I decided to write this column after working as a hardware sales consultant for a year. Lengthy exposure to people’s concerns and complaints about their computers has led me to the belief that the biggest problem that people face in putting computers and other machines to good use is not a problem of user interface, nor a problem of intrinsic design. The problem is that people hate their computers.
They like what their machines do for them, but on a deep and abiding level, they hate the malicious chunk of metal and plastic with which they are compelled to interact in order to get the good stuff, and they fear the unpredictable ways in which it may cause them trouble. This creates what they call in personal-growth circles “bad energy”. As a result, people spend their computer time stewing in their own bad vibes, which impairs their ability to deal with problems which may arise as well as their ability to be productive with the machine in any way.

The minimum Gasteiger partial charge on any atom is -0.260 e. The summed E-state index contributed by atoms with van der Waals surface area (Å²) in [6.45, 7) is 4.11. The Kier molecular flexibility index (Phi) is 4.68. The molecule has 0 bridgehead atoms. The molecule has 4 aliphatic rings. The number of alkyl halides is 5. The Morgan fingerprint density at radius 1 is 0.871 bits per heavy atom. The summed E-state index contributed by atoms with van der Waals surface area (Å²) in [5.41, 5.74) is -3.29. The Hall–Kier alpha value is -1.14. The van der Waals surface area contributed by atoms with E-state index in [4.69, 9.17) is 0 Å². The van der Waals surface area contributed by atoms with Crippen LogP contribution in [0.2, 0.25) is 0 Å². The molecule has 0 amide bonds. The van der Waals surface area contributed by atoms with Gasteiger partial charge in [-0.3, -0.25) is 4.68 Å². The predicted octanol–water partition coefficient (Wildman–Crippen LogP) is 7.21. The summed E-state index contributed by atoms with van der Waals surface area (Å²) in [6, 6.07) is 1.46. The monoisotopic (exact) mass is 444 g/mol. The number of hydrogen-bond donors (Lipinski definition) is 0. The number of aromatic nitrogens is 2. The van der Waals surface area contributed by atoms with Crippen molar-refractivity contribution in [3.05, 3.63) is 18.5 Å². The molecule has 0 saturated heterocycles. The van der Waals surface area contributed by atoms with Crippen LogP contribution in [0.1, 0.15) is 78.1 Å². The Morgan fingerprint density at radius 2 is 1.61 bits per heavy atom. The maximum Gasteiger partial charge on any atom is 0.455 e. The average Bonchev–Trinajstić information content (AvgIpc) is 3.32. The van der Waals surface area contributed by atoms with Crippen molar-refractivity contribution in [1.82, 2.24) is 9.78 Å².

There is an ongoing effort to make computing more and more inoffensive, in an attempt to alleviate people’s technophobia. For the majority of users, however, the problem is not technophobia but misotechny — hatred of machines, not fear. No matter how non-threatening and easy to use you make a computer, misotechny will still stand between people and their machines.
Most people are smart enough to understand and learn computer skills far beyond the level of most users. The problem is that they don’t want to. They don’t feel they should have to. Psychological obstacles prevent them. What we need, therefore, is skills for overcoming people’s hatred of their machines, so that they can devote their energies to making their computers help them do whatever they want them to do.
This column exists to take a few steps in that direction. It’s aimed at the basic user trying to establish a better relationship with their tools, but I think anyone who works with computers may find something interesting from time to time. There will be a little bit of theory, a little bit of philosophy, and a little bit of technical advice. With a little luck, we can all learn to groove with our machines.